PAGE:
Insight Advisor

Take The Scenic Route

The Rideau Canal UNESCO World Heritage Site stretches from Lake Ontario in Kingston to the Ottawa River following the Cataraqui and Rideau Rivers.  It is 202 kilometres (125 miles) long, of which about 19 kilometres (12 miles) is man-made (locks and canal cuts), the rest are natural waters. There are 45 locks with 23 lockstations along the main route of the Rideau plus 2 locks that link the Tay Canal to the Rideau. The canal winds its way through historic sites, charming villages, quaint attractions and spectacular recreation areas, offering visitors a variety of world-class arts, heritage and recreation experiences. Visitors delight to discover how the Rideau Canal has been connecting communities along the waterway for almost two centuries.

  • 3.5 hrs from
  • 1 hr from
  • 2.5 hrs from
A Paddlers Paradise
A Paddlers Paradise
Parks & Conservation Areas
Parks & Conservation Areas
One of a Kind Delights
One of a Kind Delights
Small Town Charm
Small Town Charm


One of the highlights along the Rideau Heritage Route are the Rideau Canal Lockstations. These are managed by Parks Canada and are a UNESCO World Heritage site and a National Historic Site of Canada. These fascinating locks are a series of advanced engineered structures that were designed to create a slack water system for naval trade and military supply. The Rideau is the oldest continuously operated canal system in North America.

It is a delight to stretch your legs and explore each station as you boat through. Visit the on-site exhibits, hike the self-guided trails and have a conversation with Parks Canada staff about the unique stories of each lockstation. Bring your camera while you explore the locks to capture this unforgettable experience while you connect with our nation’s history. Lockstations also offer great picnic opportunities.

Navigating the Locks

The locks are open for transient boaters from mid-May to mid-October. Paddlers can either lock through or portage around the locks at most stations. Each portage trail is marked from the water at both the top and bottom of each lockstation. It is important to note that portaging is not allowed at 4 Lockstations (Merrickville, Old Slys, Smiths Falls Combined and Smiths Falls Detached) due to dangerous highway crossings. There is no locking fee for paddlers at these sites if you portage.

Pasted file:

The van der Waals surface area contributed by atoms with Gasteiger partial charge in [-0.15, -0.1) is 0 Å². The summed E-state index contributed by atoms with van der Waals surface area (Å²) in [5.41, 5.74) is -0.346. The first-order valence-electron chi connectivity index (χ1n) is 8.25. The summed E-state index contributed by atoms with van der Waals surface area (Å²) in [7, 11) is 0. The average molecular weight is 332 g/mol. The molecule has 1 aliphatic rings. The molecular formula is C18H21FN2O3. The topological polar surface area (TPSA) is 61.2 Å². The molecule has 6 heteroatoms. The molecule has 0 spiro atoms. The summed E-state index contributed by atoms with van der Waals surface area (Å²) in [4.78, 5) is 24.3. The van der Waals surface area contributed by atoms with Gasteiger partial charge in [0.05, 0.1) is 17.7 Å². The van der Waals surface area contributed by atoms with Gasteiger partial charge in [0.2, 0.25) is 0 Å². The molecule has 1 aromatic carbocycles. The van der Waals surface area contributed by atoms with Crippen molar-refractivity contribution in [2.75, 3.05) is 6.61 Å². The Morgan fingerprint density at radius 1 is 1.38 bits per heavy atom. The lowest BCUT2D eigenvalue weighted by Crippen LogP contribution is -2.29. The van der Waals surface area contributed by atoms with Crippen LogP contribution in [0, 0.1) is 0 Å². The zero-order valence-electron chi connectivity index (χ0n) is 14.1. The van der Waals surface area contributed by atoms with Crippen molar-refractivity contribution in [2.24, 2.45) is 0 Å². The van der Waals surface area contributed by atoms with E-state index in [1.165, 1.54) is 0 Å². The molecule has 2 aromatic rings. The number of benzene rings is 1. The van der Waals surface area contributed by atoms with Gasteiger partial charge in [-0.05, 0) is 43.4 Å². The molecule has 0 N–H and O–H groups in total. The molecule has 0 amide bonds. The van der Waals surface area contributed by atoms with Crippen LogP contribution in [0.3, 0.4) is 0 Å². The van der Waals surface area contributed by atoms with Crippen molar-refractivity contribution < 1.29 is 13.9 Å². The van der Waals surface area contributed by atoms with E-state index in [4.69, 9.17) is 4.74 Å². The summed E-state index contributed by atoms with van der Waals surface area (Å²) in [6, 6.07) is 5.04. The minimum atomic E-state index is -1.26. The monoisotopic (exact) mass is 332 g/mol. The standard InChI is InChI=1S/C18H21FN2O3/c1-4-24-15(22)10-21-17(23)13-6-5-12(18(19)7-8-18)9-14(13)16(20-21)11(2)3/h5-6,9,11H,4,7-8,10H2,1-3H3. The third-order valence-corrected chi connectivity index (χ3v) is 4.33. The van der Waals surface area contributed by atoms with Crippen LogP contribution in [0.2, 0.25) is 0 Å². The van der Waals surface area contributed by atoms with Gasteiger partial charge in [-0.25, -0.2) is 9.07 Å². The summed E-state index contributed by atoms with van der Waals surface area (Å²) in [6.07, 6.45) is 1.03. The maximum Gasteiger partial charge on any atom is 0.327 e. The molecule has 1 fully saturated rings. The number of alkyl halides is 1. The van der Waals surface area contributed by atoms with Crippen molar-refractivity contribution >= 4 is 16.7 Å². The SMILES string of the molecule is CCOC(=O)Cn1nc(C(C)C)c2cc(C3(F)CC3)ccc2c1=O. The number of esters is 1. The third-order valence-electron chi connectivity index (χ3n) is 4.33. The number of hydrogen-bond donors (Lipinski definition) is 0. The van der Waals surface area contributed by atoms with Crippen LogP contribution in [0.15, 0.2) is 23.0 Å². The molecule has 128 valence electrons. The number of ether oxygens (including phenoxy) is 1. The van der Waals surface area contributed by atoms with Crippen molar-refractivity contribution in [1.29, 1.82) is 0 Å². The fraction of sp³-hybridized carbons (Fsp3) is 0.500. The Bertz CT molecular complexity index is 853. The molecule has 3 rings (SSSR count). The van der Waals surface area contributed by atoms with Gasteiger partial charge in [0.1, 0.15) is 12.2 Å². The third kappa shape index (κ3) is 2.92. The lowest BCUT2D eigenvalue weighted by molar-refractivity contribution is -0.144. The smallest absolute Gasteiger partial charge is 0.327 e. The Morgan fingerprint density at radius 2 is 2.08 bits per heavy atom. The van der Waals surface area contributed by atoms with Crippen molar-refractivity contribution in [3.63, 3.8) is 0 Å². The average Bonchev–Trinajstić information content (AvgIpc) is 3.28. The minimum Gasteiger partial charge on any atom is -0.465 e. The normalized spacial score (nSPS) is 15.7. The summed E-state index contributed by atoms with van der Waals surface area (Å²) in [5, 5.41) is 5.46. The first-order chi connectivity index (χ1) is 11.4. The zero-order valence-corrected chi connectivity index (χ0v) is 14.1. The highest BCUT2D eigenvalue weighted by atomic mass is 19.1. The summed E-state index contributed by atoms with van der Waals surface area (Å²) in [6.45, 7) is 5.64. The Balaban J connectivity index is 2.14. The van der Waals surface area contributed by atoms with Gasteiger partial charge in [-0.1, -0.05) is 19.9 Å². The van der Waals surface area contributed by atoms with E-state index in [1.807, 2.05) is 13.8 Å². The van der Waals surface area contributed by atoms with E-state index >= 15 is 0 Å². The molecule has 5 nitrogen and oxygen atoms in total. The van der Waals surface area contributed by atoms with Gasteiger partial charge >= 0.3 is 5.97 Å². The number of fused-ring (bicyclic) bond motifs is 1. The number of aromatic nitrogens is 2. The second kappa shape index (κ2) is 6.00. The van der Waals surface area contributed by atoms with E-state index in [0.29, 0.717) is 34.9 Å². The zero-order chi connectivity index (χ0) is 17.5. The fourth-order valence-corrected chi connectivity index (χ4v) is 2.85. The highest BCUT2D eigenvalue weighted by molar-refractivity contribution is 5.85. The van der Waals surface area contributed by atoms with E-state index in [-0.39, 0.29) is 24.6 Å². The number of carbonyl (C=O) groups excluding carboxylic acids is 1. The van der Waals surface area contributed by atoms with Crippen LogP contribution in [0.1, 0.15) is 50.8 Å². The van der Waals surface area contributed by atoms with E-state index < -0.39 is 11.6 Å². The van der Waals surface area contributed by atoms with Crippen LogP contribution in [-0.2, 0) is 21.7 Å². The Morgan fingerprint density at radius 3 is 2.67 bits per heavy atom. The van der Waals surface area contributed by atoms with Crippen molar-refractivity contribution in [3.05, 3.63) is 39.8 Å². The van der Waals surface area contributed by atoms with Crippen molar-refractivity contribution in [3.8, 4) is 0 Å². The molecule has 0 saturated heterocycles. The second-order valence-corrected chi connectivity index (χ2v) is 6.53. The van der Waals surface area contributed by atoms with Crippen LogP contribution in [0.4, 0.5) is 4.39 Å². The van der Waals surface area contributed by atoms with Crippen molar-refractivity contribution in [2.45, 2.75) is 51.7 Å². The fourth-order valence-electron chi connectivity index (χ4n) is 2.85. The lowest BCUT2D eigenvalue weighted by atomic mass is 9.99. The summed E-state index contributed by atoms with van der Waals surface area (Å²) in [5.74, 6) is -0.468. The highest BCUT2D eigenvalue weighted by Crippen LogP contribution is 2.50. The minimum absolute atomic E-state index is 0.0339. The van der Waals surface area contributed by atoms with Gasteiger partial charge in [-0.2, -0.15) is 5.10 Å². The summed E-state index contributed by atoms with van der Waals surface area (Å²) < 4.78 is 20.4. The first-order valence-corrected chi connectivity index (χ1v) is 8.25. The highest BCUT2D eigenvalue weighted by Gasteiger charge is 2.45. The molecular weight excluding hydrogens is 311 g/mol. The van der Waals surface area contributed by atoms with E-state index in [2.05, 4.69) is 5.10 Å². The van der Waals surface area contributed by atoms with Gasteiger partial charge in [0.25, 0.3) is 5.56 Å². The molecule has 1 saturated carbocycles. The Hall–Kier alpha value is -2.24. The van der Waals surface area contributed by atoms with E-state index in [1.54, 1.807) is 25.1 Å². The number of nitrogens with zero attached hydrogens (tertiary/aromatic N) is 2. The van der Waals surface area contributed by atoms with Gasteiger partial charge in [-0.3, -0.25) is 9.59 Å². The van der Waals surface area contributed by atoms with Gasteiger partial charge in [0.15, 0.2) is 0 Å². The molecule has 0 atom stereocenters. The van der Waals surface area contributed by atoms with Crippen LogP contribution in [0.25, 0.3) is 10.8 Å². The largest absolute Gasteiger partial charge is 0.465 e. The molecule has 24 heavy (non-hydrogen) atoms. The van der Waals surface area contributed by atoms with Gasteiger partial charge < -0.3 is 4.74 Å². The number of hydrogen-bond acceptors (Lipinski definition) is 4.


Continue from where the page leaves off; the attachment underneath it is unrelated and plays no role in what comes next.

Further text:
Parking and Launching

The Rideau Locks are among the top highlights of paddling the canal system. You can launch from every lockstation on the canal. Parking is free at most sites however some have a small fee. Parks Canada has installed new paddling docks at most lockstations to improve access for paddlers. The paddling docks are 8’x8’ cedar platforms that sit low in the water, allowing for easy loading and launching.

A Paddlers Paradise

To kayaking and canoeing enthusiasts, the Rideau Heritage Route is a “paddler’s paradise,” due to its calm, clear waters and natural sights. Kayakers and canoers of all ages and skill levels can get out on the water and paddle the 202 km stretch from Kingston to Ottawa. Access is very easy at any of over 30 launch ramps and most lockstations. Those traveling the length of the canal have the option of “locking through” the locks or portaging past them. Those camping will find it convenient at the many campgrounds or at the lockstations. Those wishing to enjoy a more decadent trip may wish to stay in B&Bs along the route. With over 1,091 km (675 miles) of shoreline on the Rideau, there’s so much to explore.

Best Time to Paddle

One of the best times to go kayaking or canoeing on the Rideau is in May/June and September/October. During these months, there are fewer powerboats out on the water and more moderate temperatures in the region. Fewer visitors also mean more availability (and sometimes better prices) when it comes to accommodation along the route.